Oh Happy Day (Gospel Cover)

(Cover) Improv on Gospel Song “O Happy Day” (2013Sep16)

That’s all for now–enjoy the crispiness, everybody!

Wood fired Bird houses and candle holders

The ceramic stylings of our good friend, Mrs. Nancy Holmes!

Wood fired Bird houses and candle holders.

via Wood fired Bird houses and candle holders.

Fifth Columnists


The disloyalty to our president was just embarrassing through his first term. But now it is actually impinging on our national security. Past presidents could always rely on the people recognizing the importance of supporting the elected president, even when they voted against him. And it is just suicidal where international policy is involved—making our head of state look weak isn’t in any American’s best interest.

But now we have a rabid media, carrying the ammo for all the tea-party, red-neck, fundamentalist, closeted-bigot misanthropes who have assigned themselves as ‘Obama blockers’—people who study the art of oblique response and ‘teaching the controversy’ for the sole purpose of holding us back from the twenty-first century’s avalanche of cancellations of status—men aren’t in charge anymore; Christianity doesn’t get a free pass anymore; priests and gym coaches are not nearly as respectable as they were once thought to be; ‘weirdos’ aren’t safe to bully anymore; being gay is no longer a ‘mental illness’; and nerdy ‘thinkers’ are more dangerous, more powerful, and more wealthy than anyone else—even football players.


There’s no denying that it’s a lot to take in. The world has become scarier on many different levels—how could it not when, suddenly, nearly every person in the world can text-message anyone else in the world. The decline of the United States Postal Service is the least of it—the Arab Spring saw social media become a Command and Control network for any group of like-minded people. Politicians who embraced the new digital environment were miles ahead of any doubting laggards. People are becoming so involved with each other that the major TV networks are failing to capture prime-time audiences that once were captive—and their best breadwinners are now reality shows and talent shows that display humanity’s interactions and dreams of success and validation.

With our contemporary enlightenment comes a loss of steadiness and security—now that we’ve questioned everything, we have to live with an infinite string of questions—will the bank fail?, will the stocks crash?, will a small town become a ghost town?, will our food give us cancer?, will our food help prevent cancer?, are cars safe?, is burning petroleum a crime?, will my air conditioner break the atmosphere? All things have a 50-50 chance now—we may have been stupid to rely on false assumptions or a corrupt system, but in some ways we had a lot more peace of mind. Would life be better if we were stupider?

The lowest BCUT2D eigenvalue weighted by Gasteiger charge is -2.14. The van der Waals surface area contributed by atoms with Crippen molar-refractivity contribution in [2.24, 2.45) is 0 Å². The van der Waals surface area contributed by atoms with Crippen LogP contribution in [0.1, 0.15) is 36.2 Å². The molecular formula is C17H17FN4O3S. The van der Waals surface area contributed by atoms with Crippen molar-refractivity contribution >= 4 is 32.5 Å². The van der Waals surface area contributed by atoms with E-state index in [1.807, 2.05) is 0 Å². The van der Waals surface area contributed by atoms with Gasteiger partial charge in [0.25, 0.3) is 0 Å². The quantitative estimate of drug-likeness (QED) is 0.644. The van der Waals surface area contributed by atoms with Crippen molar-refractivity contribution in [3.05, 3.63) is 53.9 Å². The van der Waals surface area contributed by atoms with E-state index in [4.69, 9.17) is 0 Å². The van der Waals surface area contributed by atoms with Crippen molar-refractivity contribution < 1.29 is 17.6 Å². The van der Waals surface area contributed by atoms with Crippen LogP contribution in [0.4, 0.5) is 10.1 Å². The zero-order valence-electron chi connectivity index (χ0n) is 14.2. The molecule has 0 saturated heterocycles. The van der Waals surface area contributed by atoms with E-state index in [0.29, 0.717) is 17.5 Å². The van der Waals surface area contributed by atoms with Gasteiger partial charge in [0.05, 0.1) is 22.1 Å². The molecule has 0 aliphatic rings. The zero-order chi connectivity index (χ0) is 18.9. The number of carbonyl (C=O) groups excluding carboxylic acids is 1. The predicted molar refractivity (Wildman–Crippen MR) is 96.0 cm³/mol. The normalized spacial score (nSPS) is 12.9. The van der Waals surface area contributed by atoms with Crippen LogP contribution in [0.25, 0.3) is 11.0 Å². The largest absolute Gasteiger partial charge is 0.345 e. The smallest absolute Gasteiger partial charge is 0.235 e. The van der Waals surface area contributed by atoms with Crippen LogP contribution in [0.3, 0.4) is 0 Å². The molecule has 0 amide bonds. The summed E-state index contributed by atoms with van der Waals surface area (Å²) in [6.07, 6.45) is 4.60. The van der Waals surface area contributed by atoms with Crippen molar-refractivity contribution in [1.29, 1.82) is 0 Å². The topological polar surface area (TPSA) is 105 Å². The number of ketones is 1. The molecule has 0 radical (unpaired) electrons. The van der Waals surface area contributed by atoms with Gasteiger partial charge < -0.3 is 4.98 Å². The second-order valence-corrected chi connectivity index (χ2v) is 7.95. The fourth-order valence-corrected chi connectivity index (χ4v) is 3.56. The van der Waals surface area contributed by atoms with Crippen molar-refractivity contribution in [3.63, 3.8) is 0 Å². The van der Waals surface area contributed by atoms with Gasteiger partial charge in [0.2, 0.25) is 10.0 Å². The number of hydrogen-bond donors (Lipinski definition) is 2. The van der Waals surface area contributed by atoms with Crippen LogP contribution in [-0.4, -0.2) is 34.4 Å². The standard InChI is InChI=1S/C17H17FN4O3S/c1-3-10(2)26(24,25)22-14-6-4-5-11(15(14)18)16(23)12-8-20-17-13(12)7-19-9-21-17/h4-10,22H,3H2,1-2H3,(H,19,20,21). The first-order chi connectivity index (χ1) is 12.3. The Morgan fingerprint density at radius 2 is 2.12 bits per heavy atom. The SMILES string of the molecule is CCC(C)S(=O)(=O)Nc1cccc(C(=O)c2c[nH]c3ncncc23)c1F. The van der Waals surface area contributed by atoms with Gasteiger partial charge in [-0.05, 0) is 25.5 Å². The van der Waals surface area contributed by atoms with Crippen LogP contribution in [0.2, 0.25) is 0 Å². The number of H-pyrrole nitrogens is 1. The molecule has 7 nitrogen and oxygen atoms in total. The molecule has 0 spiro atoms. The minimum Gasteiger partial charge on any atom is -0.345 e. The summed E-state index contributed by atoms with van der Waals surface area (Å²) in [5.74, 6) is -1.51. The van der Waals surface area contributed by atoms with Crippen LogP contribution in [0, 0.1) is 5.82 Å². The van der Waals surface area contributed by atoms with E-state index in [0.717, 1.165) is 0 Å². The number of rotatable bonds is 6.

Well, I think you can guess what a stupid person’s answer to that question would be. But let’s say you’re smart—like President Obama. Let’s say you have to play international ‘poker’ with every other nation on Earth, all at the same time. Would he maybe threaten the use of missiles, when it helps put pressure on intransigent dictators and pouting braggarts? Is that tricky? You bet it’s tricky. Is it harder when the media-swarms and naysayers nit-pick everything he does and says? You bet it’s harder. Did you ever think you’d see the day when Republicans would holler bloody murder over proposed US military actions? Me neither.

The Republicans, by hating everything Obama on principal, have truly contorted themselves into a human pretzel—they tried to stop Health Care Reform for years (they’re still trying) but they can’t be against health care, or schools, or lots of things people generally want and need. They tie themselves in knots trying to say two opposing ideas at the same time. But now they’re against firing missiles at somebody—come on! We know you guys love that stuff—you’re not fooling anybody.

I take that back—some are fooled. Putin, for one. He thinks all you reactionary maniacs represent the majority of Americans—why wouldn’t he—the tea-party gets more TV air-time than car commercials. Why? Because the news loves a car wreck. The Media wants conflict, they stopped being about ‘informing the public’ a long time ago. Still, Putin, Assad—all those charmers—should take note of who won our election, twice.

The majority of Americans voted for the man they trust and respect—and if that makes us exceptional, well, ya got me there…



Glad To Be Unhappy

“Look at yourself. If you had a sense of humor, You would laugh to beat the band.
Look at yourself. Do you still believe the rumor That romance is simply grand?

Since you took it right on the chin, You have lost that bright toothpaste grin.

My mental state is all a jumble. I sit around and sadly mumble.

Refrain:        Fools rush in, so here I am, Very glad to be unhappy.